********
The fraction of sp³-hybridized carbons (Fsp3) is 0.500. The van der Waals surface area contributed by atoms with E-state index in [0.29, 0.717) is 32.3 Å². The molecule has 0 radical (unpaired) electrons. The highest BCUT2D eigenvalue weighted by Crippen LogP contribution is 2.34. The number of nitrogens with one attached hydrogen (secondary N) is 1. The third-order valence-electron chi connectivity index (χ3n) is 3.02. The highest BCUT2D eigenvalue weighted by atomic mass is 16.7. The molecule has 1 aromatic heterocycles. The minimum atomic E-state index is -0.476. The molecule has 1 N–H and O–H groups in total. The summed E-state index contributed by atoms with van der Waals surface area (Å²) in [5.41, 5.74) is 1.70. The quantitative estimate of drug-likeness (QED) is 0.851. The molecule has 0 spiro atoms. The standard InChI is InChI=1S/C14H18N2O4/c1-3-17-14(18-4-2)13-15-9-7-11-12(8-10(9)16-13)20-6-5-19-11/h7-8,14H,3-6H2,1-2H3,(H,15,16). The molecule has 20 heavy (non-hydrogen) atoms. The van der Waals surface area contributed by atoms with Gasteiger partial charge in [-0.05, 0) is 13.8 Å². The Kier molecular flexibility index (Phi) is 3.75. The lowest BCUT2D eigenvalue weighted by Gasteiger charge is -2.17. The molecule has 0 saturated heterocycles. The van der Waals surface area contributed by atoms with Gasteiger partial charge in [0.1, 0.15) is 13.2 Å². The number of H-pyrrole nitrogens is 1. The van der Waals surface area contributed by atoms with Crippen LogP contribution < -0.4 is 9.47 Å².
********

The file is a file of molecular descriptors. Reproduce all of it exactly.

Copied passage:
The fraction of sp³-hybridized carbons (Fsp3) is 0.500. The van der Waals surface area contributed by atoms with E-state index in [0.29, 0.717) is 32.3 Å². The molecule has 0 radical (unpaired) electrons. The highest BCUT2D eigenvalue weighted by Crippen LogP contribution is 2.34. The number of nitrogens with one attached hydrogen (secondary N) is 1. The third-order valence-electron chi connectivity index (χ3n) is 3.02. The highest BCUT2D eigenvalue weighted by atomic mass is 16.7. The molecule has 1 aromatic heterocycles. The minimum atomic E-state index is -0.476. The molecule has 1 N–H and O–H groups in total. The summed E-state index contributed by atoms with van der Waals surface area (Å²) in [5.41, 5.74) is 1.70. The quantitative estimate of drug-likeness (QED) is 0.851. The molecule has 0 spiro atoms. The standard InChI is InChI=1S/C14H18N2O4/c1-3-17-14(18-4-2)13-15-9-7-11-12(8-10(9)16-13)20-6-5-19-11/h7-8,14H,3-6H2,1-2H3,(H,15,16). The molecule has 20 heavy (non-hydrogen) atoms. The van der Waals surface area contributed by atoms with Gasteiger partial charge in [-0.05, 0) is 13.8 Å². The Kier molecular flexibility index (Phi) is 3.75. The lowest BCUT2D eigenvalue weighted by Gasteiger charge is -2.17. The molecule has 0 saturated heterocycles. The van der Waals surface area contributed by atoms with Gasteiger partial charge in [0.1, 0.15) is 13.2 Å². The number of H-pyrrole nitrogens is 1. The van der Waals surface area contributed by atoms with Crippen LogP contribution < -0.4 is 9.47 Å².